“These three pillars have developed over the years, meaning we have recently introduced a fourth pillar focusing on the sports facilities which provide opportunities for the schools, clubs and local communities to access sport. We have the Three Hills Sports Park with the new athletics track which opened in the summer of 2023, and F51 providing world-class facilities for skateboarding, bmx, boxing and climbing. The profits from these facilities, and the Sea Sports Centre is our route to sustainability. That profit goes straight back into the charity to make sure we can deliver our mission. We’ve invested in this heavily and have developed our team so we have the in-house expertise to deliver a world-class facility across the board.”
the fifth pillar
“With the four pillars bringing together our community through sport, the fifth is about moving those forward. We are a ‘repository’, for want of a better word, of excellence and this needs to be in all aspects of our work. Our access to the coaches and the facilities is first class, and we are building on being sustainable in an environmental sense too, as well as financial. We have worked on, and continue to work on our diversity and inclusivity. In all these areas, we want to share our experience and excellence with the schools, clubs and community we work with. With our expertise we can help each of our partners thrive and flourish.”
hearing from the community
“We have these first-class facilities but it’s important to know that we’re still serving our community. Every 2 years we send out the Sports Survey which asks how people are being active and what other services they would like. It means that we can be reactive. We can hear what our community wants and respond to it. The 2024 Survey has been released and is open until the end of February. Once we have the responses we can then set out our next objectives.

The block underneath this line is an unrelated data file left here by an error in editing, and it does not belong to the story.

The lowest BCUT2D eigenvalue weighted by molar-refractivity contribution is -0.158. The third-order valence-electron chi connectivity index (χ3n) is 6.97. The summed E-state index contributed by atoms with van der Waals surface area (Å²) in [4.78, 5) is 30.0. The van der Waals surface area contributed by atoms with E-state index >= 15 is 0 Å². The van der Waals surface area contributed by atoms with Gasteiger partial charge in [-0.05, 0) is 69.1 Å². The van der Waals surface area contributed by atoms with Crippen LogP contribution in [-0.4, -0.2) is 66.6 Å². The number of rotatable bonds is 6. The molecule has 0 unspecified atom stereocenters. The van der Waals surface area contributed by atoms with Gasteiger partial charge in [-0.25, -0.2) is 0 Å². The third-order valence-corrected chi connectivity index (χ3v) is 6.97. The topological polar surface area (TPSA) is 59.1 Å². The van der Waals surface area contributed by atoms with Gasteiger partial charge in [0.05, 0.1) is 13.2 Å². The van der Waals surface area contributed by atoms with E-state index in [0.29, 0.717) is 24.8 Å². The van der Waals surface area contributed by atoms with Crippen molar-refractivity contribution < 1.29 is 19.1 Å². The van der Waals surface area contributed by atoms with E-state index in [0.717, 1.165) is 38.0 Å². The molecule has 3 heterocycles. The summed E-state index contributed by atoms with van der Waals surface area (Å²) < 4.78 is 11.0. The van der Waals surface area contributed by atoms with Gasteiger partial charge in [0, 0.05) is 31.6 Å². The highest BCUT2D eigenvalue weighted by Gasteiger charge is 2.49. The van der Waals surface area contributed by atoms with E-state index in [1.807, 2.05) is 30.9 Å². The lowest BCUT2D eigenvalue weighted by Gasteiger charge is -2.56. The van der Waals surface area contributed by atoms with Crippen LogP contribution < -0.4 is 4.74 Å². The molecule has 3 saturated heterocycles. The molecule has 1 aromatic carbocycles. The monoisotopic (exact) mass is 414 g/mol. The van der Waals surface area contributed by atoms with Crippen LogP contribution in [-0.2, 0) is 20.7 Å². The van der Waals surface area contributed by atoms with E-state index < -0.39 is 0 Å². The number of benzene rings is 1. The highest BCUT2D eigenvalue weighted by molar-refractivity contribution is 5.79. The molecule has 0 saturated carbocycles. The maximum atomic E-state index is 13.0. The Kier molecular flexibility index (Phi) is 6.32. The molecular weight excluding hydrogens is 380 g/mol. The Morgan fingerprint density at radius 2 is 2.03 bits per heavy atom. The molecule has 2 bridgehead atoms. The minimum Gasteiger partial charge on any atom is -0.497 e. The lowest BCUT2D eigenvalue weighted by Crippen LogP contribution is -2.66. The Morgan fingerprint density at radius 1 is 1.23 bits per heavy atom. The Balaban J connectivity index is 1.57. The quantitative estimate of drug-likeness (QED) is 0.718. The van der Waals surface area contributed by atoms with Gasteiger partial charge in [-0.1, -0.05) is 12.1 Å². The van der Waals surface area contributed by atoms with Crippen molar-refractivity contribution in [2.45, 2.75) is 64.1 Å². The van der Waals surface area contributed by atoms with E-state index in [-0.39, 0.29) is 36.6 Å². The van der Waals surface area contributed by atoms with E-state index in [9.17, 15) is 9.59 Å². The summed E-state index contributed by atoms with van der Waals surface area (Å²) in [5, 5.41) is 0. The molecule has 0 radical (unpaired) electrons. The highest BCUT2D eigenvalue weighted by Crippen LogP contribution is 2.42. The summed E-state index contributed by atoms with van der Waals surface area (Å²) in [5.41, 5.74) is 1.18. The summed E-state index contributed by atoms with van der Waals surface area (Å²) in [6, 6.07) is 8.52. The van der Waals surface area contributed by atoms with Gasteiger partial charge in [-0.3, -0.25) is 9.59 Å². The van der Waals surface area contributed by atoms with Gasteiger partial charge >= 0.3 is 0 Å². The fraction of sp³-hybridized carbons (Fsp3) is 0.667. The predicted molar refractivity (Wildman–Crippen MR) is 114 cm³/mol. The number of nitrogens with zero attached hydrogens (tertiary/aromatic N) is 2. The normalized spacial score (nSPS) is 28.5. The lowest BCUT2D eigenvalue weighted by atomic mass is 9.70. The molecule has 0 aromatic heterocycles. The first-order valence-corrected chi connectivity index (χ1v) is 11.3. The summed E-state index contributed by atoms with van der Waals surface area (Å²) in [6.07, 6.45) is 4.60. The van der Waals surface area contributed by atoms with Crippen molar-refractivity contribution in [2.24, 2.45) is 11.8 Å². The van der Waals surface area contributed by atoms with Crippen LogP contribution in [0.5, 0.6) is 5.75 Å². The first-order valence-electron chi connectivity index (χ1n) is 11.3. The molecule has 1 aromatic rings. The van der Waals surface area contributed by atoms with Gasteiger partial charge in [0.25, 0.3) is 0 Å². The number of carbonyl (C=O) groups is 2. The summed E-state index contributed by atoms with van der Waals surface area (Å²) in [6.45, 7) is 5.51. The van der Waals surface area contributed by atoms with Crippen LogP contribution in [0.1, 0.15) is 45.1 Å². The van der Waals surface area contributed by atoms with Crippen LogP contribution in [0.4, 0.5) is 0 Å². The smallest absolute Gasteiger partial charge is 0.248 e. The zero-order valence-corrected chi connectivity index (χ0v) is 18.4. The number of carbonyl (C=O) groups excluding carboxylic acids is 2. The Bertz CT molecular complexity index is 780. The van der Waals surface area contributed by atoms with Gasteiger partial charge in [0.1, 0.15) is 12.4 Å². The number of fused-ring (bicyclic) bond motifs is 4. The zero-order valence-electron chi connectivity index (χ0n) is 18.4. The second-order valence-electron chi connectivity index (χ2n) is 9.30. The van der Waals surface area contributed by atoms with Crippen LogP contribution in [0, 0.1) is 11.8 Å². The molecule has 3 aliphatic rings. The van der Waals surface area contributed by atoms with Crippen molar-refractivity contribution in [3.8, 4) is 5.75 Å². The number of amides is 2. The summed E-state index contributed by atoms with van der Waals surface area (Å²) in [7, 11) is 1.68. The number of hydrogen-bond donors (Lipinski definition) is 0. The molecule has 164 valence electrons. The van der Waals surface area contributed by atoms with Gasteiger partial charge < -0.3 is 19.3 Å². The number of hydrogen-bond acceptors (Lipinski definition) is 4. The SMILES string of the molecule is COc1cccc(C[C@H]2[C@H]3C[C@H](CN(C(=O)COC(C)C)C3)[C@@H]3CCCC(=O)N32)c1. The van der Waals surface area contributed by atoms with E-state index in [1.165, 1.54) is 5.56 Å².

“The world has changed a little due to Covid. People are being active, but in different ways than they were pre-pandemic. Also, with other events that have happened we are more aware of peoples needs. I’m thinking here of women running at night. Recently we put on a ‘Reclaim the Streets’ night which started from the Three Hills centre. We had a huge group of women who wanted to run, and could do so together. Also in attendance were the police and other community groups to understand the needs of our runners and how they could support them.”
open to ideas
“What I think is most important is these conversations continue throughout the year. If you miss the survey, come into one of our settings and talk to us, or contact us via social media. If there is a community need for helping people get active and stay active, and if we can help, we will.
“Pre-pandemic we also used to celebrate our community’s sporting achievements. It was great to see everyone together, celebrating the wealth of talent we have here in Folkestone and across the Marsh. I’d like to see that happen again. People will have grown up, but we’ll see new faces in the next generations coming forward as elites in their field. This has always been one of those moments to celebrate and thank all the volunteers, coaches and professionals who have invested so much in working in sport across Folkestone. I’m looking forward to it already.”